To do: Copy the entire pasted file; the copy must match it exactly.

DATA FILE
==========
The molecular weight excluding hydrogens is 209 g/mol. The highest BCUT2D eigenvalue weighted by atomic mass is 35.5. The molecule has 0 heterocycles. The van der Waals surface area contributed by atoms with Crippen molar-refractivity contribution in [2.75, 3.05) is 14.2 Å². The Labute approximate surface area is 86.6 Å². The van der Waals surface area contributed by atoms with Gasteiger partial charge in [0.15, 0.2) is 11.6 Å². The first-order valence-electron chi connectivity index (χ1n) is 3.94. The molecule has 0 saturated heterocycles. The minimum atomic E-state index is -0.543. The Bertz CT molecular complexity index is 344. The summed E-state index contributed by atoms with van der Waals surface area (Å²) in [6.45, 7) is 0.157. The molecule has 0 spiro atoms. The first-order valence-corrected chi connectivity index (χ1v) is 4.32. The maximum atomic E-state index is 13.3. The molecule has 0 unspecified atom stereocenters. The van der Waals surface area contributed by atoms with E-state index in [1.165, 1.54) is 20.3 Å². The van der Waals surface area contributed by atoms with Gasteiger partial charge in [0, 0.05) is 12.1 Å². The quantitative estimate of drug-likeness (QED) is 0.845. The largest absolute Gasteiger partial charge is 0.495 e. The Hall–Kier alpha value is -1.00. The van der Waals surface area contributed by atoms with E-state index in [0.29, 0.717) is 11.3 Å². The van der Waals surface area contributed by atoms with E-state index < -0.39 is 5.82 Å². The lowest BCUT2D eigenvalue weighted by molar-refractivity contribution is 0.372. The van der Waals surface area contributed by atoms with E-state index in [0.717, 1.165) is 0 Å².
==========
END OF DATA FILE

The molecular weight excluding hydrogens is 209 g/mol. The highest BCUT2D eigenvalue weighted by atomic mass is 35.5. The molecule has 0 heterocycles. The van der Waals surface area contributed by atoms with Crippen molar-refractivity contribution in [2.75, 3.05) is 14.2 Å². The Labute approximate surface area is 86.6 Å². The van der Waals surface area contributed by atoms with Gasteiger partial charge in [0.15, 0.2) is 11.6 Å². The first-order valence-electron chi connectivity index (χ1n) is 3.94. The molecule has 0 saturated heterocycles. The minimum atomic E-state index is -0.543. The Bertz CT molecular complexity index is 344. The summed E-state index contributed by atoms with van der Waals surface area (Å²) in [6.45, 7) is 0.157. The molecule has 0 spiro atoms. The first-order valence-corrected chi connectivity index (χ1v) is 4.32. The maximum atomic E-state index is 13.3. The molecule has 0 unspecified atom stereocenters. The van der Waals surface area contributed by atoms with E-state index in [1.165, 1.54) is 20.3 Å². The van der Waals surface area contributed by atoms with Gasteiger partial charge in [0, 0.05) is 12.1 Å². The quantitative estimate of drug-likeness (QED) is 0.845. The largest absolute Gasteiger partial charge is 0.495 e. The Hall–Kier alpha value is -1.00. The van der Waals surface area contributed by atoms with E-state index in [0.29, 0.717) is 11.3 Å². The van der Waals surface area contributed by atoms with E-state index < -0.39 is 5.82 Å². The lowest BCUT2D eigenvalue weighted by molar-refractivity contribution is 0.372. The van der Waals surface area contributed by atoms with E-state index in [0.717, 1.165) is 0 Å².